Falls in older people represent a significant economic and social challenge. A new project, led by Professor Sallie Lamb, aims to find out how and why some people are more likely to fall after an unexpected slip or trip.
Many research groups around the world have used platform movements/perturbations to induce falls and study balance responses. However, technological limitations have meant that the balance/walking tasks used are not representative of those often encountered in daily life.
We are using the flexibility of the VSimulators moving platform to simulate different types of slips and trips common in older people (especially those that often lead to injury, such as backwards falls). These platform perturbations will be integrated with dynamic virtual reality walking tasks (e.g. walking along a pavement while avoiding hazards and oncoming walkers). It is very important that we accurately simulate how virtual environments look and feel if we are to expect participants’ responses to reflect that which occur in daily life. This work will show how changes in musculoskeletal, neurophysiological, and psychological function can influence both movement planning and recovery from a variety of unexpected perturbations.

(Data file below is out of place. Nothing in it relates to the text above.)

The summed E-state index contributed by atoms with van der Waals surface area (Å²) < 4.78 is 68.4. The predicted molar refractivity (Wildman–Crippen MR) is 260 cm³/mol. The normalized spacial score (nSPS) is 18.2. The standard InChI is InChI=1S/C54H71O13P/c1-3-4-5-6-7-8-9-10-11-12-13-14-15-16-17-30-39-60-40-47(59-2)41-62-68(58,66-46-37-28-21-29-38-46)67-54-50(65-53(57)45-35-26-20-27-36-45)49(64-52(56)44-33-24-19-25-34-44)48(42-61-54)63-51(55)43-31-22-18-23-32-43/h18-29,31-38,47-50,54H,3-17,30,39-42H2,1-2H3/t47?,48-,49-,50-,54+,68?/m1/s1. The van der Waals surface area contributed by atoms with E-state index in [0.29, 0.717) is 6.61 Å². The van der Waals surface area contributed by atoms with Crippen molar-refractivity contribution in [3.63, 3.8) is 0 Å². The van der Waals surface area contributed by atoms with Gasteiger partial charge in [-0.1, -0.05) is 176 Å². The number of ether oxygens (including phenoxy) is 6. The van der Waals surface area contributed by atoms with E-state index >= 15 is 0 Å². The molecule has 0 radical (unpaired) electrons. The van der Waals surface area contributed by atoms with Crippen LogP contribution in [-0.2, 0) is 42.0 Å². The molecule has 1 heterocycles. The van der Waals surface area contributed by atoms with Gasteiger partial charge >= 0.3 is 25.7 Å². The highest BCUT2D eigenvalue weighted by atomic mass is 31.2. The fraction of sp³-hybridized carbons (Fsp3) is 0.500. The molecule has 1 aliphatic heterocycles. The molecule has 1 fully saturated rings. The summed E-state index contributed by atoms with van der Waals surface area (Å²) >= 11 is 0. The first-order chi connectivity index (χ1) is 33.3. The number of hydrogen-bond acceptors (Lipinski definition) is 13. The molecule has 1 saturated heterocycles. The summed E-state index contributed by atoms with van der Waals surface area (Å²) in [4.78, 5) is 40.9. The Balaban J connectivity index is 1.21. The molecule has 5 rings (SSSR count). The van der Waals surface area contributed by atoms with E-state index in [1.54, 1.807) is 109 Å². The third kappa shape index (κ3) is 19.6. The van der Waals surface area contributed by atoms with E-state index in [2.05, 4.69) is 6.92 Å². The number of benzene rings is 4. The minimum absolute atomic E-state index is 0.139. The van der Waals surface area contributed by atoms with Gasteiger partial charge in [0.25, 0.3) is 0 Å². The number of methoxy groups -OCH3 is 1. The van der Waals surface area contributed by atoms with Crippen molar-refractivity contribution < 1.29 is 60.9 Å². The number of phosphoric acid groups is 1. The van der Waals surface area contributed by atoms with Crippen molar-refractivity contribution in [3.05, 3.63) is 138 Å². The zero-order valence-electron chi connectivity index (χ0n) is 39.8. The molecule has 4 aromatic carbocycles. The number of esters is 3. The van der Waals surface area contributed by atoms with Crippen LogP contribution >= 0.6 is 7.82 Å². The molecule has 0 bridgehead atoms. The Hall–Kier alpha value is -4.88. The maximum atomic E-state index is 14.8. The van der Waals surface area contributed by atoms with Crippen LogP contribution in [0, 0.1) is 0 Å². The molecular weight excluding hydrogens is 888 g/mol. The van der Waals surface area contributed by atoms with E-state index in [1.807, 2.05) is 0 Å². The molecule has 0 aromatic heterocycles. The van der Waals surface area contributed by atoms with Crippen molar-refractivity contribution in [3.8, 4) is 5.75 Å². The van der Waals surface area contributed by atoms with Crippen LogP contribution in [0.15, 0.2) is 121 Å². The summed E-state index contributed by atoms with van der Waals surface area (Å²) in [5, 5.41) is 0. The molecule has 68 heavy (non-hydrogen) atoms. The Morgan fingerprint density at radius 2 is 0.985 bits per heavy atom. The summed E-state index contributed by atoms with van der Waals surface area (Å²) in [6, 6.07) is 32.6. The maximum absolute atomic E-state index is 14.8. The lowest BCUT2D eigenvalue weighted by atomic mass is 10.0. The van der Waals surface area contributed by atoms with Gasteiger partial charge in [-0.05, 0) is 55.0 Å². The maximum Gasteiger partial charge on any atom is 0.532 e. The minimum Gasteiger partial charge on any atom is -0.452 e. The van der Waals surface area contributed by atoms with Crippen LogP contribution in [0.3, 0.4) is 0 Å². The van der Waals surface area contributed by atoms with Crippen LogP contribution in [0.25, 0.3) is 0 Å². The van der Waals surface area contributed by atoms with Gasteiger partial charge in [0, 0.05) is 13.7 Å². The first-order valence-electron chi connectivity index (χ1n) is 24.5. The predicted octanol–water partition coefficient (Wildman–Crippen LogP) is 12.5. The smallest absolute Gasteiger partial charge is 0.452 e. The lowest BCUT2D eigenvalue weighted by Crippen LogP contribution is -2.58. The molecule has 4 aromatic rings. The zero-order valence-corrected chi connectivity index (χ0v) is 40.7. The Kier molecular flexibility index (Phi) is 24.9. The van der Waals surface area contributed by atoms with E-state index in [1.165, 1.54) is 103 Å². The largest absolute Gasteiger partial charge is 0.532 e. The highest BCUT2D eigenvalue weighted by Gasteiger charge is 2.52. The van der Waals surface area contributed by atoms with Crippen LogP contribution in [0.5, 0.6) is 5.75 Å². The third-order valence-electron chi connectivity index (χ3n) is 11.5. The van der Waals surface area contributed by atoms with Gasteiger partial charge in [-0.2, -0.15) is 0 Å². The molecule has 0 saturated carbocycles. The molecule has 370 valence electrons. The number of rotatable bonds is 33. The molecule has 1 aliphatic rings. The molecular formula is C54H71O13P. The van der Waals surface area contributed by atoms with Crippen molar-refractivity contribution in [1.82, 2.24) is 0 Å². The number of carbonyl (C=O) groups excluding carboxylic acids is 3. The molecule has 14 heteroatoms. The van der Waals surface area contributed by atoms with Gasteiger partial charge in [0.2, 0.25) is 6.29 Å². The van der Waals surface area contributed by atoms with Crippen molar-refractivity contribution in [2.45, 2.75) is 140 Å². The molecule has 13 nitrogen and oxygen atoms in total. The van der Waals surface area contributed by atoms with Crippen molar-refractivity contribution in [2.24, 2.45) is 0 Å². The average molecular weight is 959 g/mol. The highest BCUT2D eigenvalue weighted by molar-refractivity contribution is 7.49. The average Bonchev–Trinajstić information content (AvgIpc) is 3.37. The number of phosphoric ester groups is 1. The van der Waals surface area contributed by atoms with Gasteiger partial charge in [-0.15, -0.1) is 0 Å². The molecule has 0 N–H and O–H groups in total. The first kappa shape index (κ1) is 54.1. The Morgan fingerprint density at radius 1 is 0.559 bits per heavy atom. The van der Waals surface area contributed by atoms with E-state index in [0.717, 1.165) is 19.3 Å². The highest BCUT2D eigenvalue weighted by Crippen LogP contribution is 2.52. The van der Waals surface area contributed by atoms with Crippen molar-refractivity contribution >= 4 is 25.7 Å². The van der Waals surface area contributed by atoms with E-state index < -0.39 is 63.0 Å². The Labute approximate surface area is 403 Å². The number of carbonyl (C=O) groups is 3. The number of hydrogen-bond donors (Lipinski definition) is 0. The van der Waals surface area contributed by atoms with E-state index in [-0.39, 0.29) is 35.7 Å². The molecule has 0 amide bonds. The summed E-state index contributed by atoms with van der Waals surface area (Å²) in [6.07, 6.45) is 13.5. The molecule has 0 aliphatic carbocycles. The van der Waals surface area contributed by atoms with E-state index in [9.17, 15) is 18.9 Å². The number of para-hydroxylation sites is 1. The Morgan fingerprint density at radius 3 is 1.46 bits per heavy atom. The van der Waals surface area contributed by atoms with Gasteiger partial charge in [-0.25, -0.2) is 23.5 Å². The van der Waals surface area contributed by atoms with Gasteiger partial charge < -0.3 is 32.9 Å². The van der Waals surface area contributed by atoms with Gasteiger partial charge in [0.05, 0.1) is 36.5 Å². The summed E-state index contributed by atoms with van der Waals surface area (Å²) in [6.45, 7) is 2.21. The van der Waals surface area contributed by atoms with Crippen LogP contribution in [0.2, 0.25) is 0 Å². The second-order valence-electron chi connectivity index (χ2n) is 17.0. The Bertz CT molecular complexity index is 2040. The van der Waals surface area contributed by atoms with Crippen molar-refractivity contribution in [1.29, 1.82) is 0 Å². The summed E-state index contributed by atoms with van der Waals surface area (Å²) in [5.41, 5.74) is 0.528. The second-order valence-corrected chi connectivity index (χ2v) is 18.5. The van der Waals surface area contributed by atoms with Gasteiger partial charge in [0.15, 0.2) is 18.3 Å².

We hope that findings from this project will inform the development of targeted methods, feasible for clinical use, that both predict and prevent falls.
For more information on this project please contact Professor Sallie Lamb (S.E.Lamb@exeter.ac.uk).